The GLV device consists of an array of parallel micro-ribbons suspended above an air gap, and is configured such that alternate ribbons can be dynamically actuated. The ribbons are under high tension of about 800 Mpa so that they remain taut when not actuated. The top layer of the ribbon is aluminum, which serves as both the reflective layer and the top electrode for electrostatic actuation. When a voltage is applied to the ribbon, electrostatic attraction deflects the ribbon downward. The sub-layers of the ribbon are a carefully designed sandwich of stoichiometric Si3N4 and SiO2 films that provides the spring-like restoration force that counterbalances the electrostatic actuation force, and which provides stiffness and stress balance so the ribbon remains flat across its width. Ribbons are about 500 mm long, 10 mm wide, 300 nm thick and closely spaced. The gap between ribbons is less than 0.5mm.
To build the GLV device, the ribbon layers are deposited on a sacrificial layer, which is isotropically etched from underneath the ribbon layers to release the ribbons and form the air gap. The thickness of the sacrificial layer must be carefully optimized for operation in the 1550 nm spectral region. Below the sacrificial layer is an etch-stop layer that protects the underlying bottom electrode during the release process.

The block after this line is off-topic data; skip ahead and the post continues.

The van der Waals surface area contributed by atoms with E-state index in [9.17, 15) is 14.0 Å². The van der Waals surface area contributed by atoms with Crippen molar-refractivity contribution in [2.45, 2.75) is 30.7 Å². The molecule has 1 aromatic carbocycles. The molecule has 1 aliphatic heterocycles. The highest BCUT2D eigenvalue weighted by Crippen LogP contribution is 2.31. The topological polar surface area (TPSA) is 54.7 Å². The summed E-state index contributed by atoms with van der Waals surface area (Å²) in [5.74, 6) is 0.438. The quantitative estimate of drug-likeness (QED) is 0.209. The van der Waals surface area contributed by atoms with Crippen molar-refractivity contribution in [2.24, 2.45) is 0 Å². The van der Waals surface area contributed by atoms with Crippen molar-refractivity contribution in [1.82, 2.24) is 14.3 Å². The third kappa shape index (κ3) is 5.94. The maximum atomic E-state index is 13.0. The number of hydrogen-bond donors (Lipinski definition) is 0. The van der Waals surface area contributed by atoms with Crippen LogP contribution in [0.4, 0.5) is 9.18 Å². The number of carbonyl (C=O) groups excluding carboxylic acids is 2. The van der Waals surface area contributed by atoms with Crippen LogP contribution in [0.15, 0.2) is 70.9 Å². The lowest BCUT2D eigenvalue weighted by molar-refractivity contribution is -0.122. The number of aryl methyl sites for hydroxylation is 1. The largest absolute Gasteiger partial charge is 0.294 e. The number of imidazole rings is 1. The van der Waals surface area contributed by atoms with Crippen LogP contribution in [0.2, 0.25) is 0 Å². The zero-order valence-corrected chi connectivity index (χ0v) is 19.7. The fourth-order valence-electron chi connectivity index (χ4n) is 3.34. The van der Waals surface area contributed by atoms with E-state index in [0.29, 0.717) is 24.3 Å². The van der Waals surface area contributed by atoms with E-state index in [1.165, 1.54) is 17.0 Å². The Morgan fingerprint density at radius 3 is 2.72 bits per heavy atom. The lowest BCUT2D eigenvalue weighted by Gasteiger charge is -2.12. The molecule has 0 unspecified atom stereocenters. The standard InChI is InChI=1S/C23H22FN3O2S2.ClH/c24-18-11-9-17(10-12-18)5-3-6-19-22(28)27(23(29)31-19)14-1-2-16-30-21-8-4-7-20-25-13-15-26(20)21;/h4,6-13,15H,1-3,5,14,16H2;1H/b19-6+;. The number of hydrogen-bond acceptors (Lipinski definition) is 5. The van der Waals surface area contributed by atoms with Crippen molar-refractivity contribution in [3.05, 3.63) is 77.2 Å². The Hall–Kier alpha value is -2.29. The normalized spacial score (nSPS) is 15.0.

The GLV device has alternate "active" ribbons and "bias" ribbons. The bias ribbons have a single common control connection and are generally held at ground potential the same as the common bottom electrode. Individual electrical connections to each active ribbon electrode provide for independent actuation.
When the voltage of the active ribbons is set to ground potential, all ribbons are undeflected, and the device acts as a mirror. As the voltage to an active ribbon is increased, this region of the array begins to diffract light, thus attenuating the light that is reflected specularly. Maximum attenuation occurs when the bias ribbons reaches one-fourth of the wavelength of the incident light. The GLV device is designed so that one-fourth wavelength deflection is obtained when 10 to 20 volts are applied to the active ribbons.